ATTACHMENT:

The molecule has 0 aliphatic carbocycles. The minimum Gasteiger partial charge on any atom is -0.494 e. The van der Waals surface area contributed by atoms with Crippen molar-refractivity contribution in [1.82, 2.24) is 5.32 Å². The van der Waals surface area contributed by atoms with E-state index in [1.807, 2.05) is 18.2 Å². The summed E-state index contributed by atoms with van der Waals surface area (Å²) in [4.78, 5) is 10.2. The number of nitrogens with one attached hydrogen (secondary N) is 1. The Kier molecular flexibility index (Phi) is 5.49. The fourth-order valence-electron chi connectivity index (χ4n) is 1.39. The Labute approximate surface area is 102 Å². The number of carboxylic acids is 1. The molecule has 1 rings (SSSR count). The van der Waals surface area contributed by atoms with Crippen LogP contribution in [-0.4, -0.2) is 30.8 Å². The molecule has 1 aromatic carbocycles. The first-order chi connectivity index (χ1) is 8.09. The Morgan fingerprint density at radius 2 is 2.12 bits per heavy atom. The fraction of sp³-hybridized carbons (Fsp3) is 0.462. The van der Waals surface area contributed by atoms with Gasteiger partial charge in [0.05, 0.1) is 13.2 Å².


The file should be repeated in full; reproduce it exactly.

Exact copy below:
The molecule has 0 aliphatic carbocycles. The minimum Gasteiger partial charge on any atom is -0.494 e. The van der Waals surface area contributed by atoms with Crippen molar-refractivity contribution in [1.82, 2.24) is 5.32 Å². The van der Waals surface area contributed by atoms with E-state index in [1.807, 2.05) is 18.2 Å². The summed E-state index contributed by atoms with van der Waals surface area (Å²) in [4.78, 5) is 10.2. The number of nitrogens with one attached hydrogen (secondary N) is 1. The Kier molecular flexibility index (Phi) is 5.49. The fourth-order valence-electron chi connectivity index (χ4n) is 1.39. The Labute approximate surface area is 102 Å². The number of carboxylic acids is 1. The molecule has 1 rings (SSSR count). The van der Waals surface area contributed by atoms with Crippen LogP contribution in [-0.4, -0.2) is 30.8 Å². The molecule has 1 aromatic carbocycles. The first-order chi connectivity index (χ1) is 8.09. The Morgan fingerprint density at radius 2 is 2.12 bits per heavy atom. The fraction of sp³-hybridized carbons (Fsp3) is 0.462. The van der Waals surface area contributed by atoms with Gasteiger partial charge in [0.05, 0.1) is 13.2 Å².